B. forming an aqueous suspension of a pigment; and
C. mixing the emulsion with the aqueous pigment suspension whereby the pigment is phase-transferred from the aqueous phase to the non-aqueous phase and whereby a mixture is formed; and
D. concentrating the mixture, whereby a concentrated mixture is formed; and
E. adding the concentrated mixture to an ink mixing tank, the tank containing the additional ingredients needed to complete the ink; and
F. evaporating substantially all of the water from the tank so that a substantially non-aqueous ink is formed without flushing.
In accordance with the instant invention, an oil in water emulsion is prepared by mixing an organic liquid selected from the group consisting of oleophilic resins, organic solvents and mixtures thereof, an emulsification agent, and water.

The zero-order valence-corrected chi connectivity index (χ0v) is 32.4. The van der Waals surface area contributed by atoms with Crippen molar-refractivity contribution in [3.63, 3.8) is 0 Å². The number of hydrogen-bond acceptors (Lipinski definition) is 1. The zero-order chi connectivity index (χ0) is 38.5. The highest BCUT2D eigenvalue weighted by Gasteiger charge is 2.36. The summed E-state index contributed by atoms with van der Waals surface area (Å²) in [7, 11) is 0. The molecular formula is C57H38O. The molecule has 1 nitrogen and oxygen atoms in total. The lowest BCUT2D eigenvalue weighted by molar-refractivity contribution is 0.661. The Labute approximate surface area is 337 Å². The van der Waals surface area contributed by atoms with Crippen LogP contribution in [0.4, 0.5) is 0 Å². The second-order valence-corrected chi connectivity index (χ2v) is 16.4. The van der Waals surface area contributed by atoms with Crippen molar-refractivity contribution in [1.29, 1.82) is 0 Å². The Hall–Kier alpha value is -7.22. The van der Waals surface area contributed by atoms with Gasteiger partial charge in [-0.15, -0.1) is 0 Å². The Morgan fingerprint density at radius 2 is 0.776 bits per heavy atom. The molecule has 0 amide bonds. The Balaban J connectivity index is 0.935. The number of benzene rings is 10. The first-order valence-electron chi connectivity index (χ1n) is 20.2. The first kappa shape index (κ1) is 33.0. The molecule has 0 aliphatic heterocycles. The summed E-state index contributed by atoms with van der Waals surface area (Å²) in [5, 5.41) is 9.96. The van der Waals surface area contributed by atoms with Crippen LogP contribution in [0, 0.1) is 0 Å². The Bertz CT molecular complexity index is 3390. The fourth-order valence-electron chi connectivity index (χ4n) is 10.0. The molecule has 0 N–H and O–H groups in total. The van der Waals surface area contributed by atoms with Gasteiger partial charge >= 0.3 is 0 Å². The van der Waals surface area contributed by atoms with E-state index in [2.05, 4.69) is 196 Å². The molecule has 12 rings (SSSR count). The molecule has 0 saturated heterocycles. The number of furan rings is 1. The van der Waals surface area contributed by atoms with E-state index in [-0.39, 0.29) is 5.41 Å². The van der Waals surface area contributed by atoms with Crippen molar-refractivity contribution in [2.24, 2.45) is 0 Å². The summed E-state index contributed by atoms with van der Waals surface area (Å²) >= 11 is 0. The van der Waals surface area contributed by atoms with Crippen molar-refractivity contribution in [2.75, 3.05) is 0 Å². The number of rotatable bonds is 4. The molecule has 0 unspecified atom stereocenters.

The emulsion comprises by weight about 50 to 90 percent water, 0 to about 40 percent resin, 0 to about 40 percent solvent and about 0.05 to 0.5 percent emulsification agent. While the emulsion may contain 0 percent of the resin or 0 percent of the solvent, it must contain at least about 2.0 percent by weight of either the resin or the solvent or mixture of both. A preferred emulsion contains 50 to 80 percent by weight water, 10 to 30 percent by weight resin, 10 to 30 percent by weight solvent, and 0.1 to 0.4 percent emulsification agent.
The resins employed are water-insoluble products of the type generally employed in the oil ink industry. More specifically, the resins may be oleophilic resins: drying and semi-drying oils, litho varnishes (bodied linseed oil), rosins, dimerized rosins and esters of dimerized rosins; maleic, fumeric and phenolic modified rosins and rosin esters; aliphatic and aromatic hydrocarbon resins: polyindenes, cumarone/indene resins, alkyl aromatic resins, alkyd resins, urethane or polyamide modified alkyds; polyolefins, phthalate esters, castor, fish and linseed oils; heatset and quickset vehicles used in the printing ink industry; oil soluble fatty acids such as oleic, linoleic, etc.